With the increasing importance of e-commerce and the immense variety of products, users need help to decide which ones are the most interesting to them. This is one of the main goals of recommender systems. However, users' trust may be compromised if they do not understand how or why the recommendation was achieved. Here, explanations are essential to improve user confidence in recommender systems and to make the recommendation useful. Providing explanation capabilities into recommender systems is not an easy task as their success depends on several aspects such as the explanation's goal, the user's expectation, the knowledge available, or the presentation method. Therefore, this work proposes a conceptual model to alleviate this problem by defining the requirements of explanations for recommender systems. Our goal is to provide a model that guides the development of effective explanations for recommender systems as they are correctly designed and suited to the user's needs. Although earlier explanation taxonomies sustain this work, our model includes new concepts not considered in previous works. Moreover, we make a novel contribution regarding the formalization of this model as an ontology that can be integrated into the development of proper explanations for recommender systems.
Anticipating the rise in Artificial Intelligence’s ability to produce original works of literature, this study suggests that literariness, or that which constitutes a text as literary, is understudied in relation to text generation. From a computational perspective, literature is particularly challenging because it typically employs figurative and ambiguous language. Literary expertise would be beneficial to understanding how meaning and emotion are conveyed in this art form but is often overlooked. We propose placing experts from two dissimilar disciplines – machine learning and literary studies – in conversation to improve the quality of AI writing. Concentrating on evaluation as a vital stage in the text generation process, the study demonstrates that benefit could be derived from literary theoretical perspectives. This knowledge would improve algorithm design and enable a deeper understanding of how AI learns and generates. This article appears in the special track on AI and Society.
The year 2020 saw the covid-19 virus lead to one of the worst global pandemics in history. As a result, governments around the world have been faced with the challenge of protecting public health while keeping the economy running to the greatest extent possible. Epidemiological models provide insight into the spread of these types of diseases and predict the effects of possible intervention policies. However, to date, even the most data-driven intervention policies rely on heuristics. In this paper, we study how reinforcement learning (RL) and Bayesian inference can be used to optimize mitigation policies that minimize economic impact without overwhelming hospital capacity. Our main contributions are (1) a novel agent-based pandemic simulator which, unlike traditional models, is able to model fine-grained interactions among people at specific locations in a community; (2) an RLbased methodology for optimizing fine-grained mitigation policies within this simulator; and (3) a Hidden Markov Model for predicting infected individuals based on partial observations regarding test results, presence of symptoms, and past physical contacts. This article is part of the special track on AI and COVID-19.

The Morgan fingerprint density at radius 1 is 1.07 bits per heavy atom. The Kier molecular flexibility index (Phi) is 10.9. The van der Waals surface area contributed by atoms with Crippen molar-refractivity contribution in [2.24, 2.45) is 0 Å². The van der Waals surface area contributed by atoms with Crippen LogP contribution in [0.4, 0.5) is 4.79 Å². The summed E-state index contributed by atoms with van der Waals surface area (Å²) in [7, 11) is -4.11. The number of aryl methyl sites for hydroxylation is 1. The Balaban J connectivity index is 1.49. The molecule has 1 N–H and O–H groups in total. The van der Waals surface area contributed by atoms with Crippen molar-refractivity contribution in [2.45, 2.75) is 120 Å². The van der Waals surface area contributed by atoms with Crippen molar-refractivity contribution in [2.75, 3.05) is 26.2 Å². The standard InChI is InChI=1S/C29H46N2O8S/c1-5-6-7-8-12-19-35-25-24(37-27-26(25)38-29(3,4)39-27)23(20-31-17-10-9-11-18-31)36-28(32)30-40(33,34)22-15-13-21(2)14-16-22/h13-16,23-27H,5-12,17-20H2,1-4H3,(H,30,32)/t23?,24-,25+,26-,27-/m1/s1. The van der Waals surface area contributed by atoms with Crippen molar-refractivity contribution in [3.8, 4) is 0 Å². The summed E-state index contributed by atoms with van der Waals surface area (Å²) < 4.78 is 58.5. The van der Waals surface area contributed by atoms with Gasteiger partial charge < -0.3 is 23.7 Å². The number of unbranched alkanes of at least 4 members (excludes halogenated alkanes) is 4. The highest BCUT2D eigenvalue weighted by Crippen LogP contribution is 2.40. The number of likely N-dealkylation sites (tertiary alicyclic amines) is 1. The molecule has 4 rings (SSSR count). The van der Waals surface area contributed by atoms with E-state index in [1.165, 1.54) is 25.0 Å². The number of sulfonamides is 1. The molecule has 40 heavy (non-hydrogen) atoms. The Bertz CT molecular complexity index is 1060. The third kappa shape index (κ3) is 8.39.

Schelling's model is an influential model that reveals how individual perceptions and incentives can lead to residential segregation. Inspired by a recent stream of work, we study welfare guarantees and complexity in this model with respect to several welfare measures. First, we show that while maximizing the social welfare is NP-hard, computing an assignment of agents to the nodes of any topology graph with approximately half of the maximum welfare can be done in polynomial time. We then consider Pareto optimality, introduce two new optimality notions based on it, and establish mostly tight bounds on the worst-case welfare loss for assignments satisfying these notions as well as the complexity of computing such assignments. In addition, we show that for tree topologies, it is possible to decide whether there exists an assignment that gives every agent a positive utility in polynomial time; moreover, when every node in the topology has degree at least 2, such an assignment always exists and can be found efficiently.